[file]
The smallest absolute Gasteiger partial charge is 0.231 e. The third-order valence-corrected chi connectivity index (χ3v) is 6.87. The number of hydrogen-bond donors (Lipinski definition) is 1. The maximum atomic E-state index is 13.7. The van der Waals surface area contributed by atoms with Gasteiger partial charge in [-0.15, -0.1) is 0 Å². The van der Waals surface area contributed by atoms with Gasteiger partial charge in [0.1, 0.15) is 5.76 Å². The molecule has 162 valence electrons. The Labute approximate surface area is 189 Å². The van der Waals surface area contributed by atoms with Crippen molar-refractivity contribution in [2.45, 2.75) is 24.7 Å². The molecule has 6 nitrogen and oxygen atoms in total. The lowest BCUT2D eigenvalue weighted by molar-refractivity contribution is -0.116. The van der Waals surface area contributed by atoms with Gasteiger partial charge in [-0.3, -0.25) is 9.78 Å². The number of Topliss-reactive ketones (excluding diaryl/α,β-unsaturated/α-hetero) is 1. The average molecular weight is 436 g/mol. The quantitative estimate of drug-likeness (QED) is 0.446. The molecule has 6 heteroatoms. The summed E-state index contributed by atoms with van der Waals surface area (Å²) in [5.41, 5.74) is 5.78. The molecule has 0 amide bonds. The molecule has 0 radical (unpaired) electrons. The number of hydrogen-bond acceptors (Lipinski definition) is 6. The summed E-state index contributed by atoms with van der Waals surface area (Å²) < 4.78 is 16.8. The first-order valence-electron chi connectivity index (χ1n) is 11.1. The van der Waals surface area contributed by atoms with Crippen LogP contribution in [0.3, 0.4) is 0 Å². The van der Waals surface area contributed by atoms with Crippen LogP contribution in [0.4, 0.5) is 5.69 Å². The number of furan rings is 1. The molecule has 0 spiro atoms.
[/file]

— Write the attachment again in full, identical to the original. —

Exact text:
The smallest absolute Gasteiger partial charge is 0.231 e. The third-order valence-corrected chi connectivity index (χ3v) is 6.87. The number of hydrogen-bond donors (Lipinski definition) is 1. The maximum atomic E-state index is 13.7. The van der Waals surface area contributed by atoms with Gasteiger partial charge in [-0.15, -0.1) is 0 Å². The van der Waals surface area contributed by atoms with Gasteiger partial charge in [0.1, 0.15) is 5.76 Å². The molecule has 162 valence electrons. The Labute approximate surface area is 189 Å². The van der Waals surface area contributed by atoms with Crippen molar-refractivity contribution in [2.45, 2.75) is 24.7 Å². The molecule has 6 nitrogen and oxygen atoms in total. The lowest BCUT2D eigenvalue weighted by molar-refractivity contribution is -0.116. The van der Waals surface area contributed by atoms with Gasteiger partial charge in [-0.3, -0.25) is 9.78 Å². The number of Topliss-reactive ketones (excluding diaryl/α,β-unsaturated/α-hetero) is 1. The average molecular weight is 436 g/mol. The quantitative estimate of drug-likeness (QED) is 0.446. The molecule has 6 heteroatoms. The summed E-state index contributed by atoms with van der Waals surface area (Å²) in [5.41, 5.74) is 5.78. The molecule has 0 amide bonds. The molecule has 0 radical (unpaired) electrons. The number of hydrogen-bond acceptors (Lipinski definition) is 6. The summed E-state index contributed by atoms with van der Waals surface area (Å²) < 4.78 is 16.8. The first-order valence-electron chi connectivity index (χ1n) is 11.1. The van der Waals surface area contributed by atoms with Crippen LogP contribution in [0.3, 0.4) is 0 Å². The van der Waals surface area contributed by atoms with Crippen LogP contribution in [0.4, 0.5) is 5.69 Å². The number of furan rings is 1. The molecule has 0 spiro atoms.